2. For a first time novelist, it is easy to be put off by what you initially produce. In your imagination you had expected to see award-winning prose flowing from you as if a vast and untapped literary dam had just been breached. Maybe your first page is not that good. The self-doubt sets in. This is not a book you would buy, so why continue? Rest easy. It will feel very strange to see your first novel emerging on the page. Be encouraged that you are actually sitting down to write. The polishing can come in later drafts.

3. Writing your first novel is like being given a very powerful and complex motor vehicle to drive. The only way to learn to write is to write. Lots. Very much like driving, it will get better and it will get easier with experience. Don’t expect too much at first. It is more important to be making forward progress than editing and re-editing four sides of A4 until you get bored and decide writing probably isn’t for you. Keep draft one progressing at steady rate. Learn by making some mistakes.

4. A first draft is not a novel, it’s a testbed for ideas. Chapter one will go through several later drafts, so don’t put too much pressure on yourself.

5. In the later stages of the editing process, I’ve found chapter one often needs to be heavily rewritten to accommodate new themes, characters, plot lines and creative directions discovered during the first draft writing process. Don’t give up because you loathe your first  attempts at crafting the first chapter. You could be abandoning a perfectly viable story for no good reason.

6. First night nerves: If you are really having problems opening your book, why not start at chapter two and then going back to write chapter one towards the end of the first draft process. If you have done enough planning (see point 1 above) then you will know where the story should be by chapter two. Go from there and see what happens.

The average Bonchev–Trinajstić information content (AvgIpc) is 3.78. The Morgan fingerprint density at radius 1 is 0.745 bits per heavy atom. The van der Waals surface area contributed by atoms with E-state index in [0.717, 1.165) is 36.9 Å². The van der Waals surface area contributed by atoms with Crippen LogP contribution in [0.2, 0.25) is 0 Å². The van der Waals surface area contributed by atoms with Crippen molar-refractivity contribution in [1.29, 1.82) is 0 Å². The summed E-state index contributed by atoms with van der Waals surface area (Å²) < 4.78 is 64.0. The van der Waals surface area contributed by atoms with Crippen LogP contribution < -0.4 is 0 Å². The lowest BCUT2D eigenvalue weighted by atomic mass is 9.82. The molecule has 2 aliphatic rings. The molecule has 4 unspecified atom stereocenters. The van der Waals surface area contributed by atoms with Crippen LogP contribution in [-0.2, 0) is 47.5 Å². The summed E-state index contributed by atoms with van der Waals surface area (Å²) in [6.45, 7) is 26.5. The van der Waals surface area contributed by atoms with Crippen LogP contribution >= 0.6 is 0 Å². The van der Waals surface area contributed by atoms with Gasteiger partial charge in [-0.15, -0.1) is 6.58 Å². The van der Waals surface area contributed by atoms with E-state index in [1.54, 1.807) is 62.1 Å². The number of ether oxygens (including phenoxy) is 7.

7. Don’t overload chapter one with exposition (history lessons and info dumps). Get on with the story. Engage the reader. Make something happen to your main character which will fundamentally alter their life. We don’t need to know where they grew up, or the history and political machinations of the 14th Orc War. We are more interested that your main character has just discovered they were adopted at birth, or that they’ve suddenly lost the ability to read people’s minds. You are sending your character on a journey. Chapter one is the jumping off point rather than a place to laboriously explain the world in which they live.

8.  If you are going to tell some extremely tall tale, such as your narrator does indeed have the ability to read minds, get this extraordinary character trait out in chapter one. The later you leave it, the less believable it will become. Your reader can relax, accept this as a reality within your story, and then not worry about it because it’s clearly going to be a fundamental building block for the rest of the book.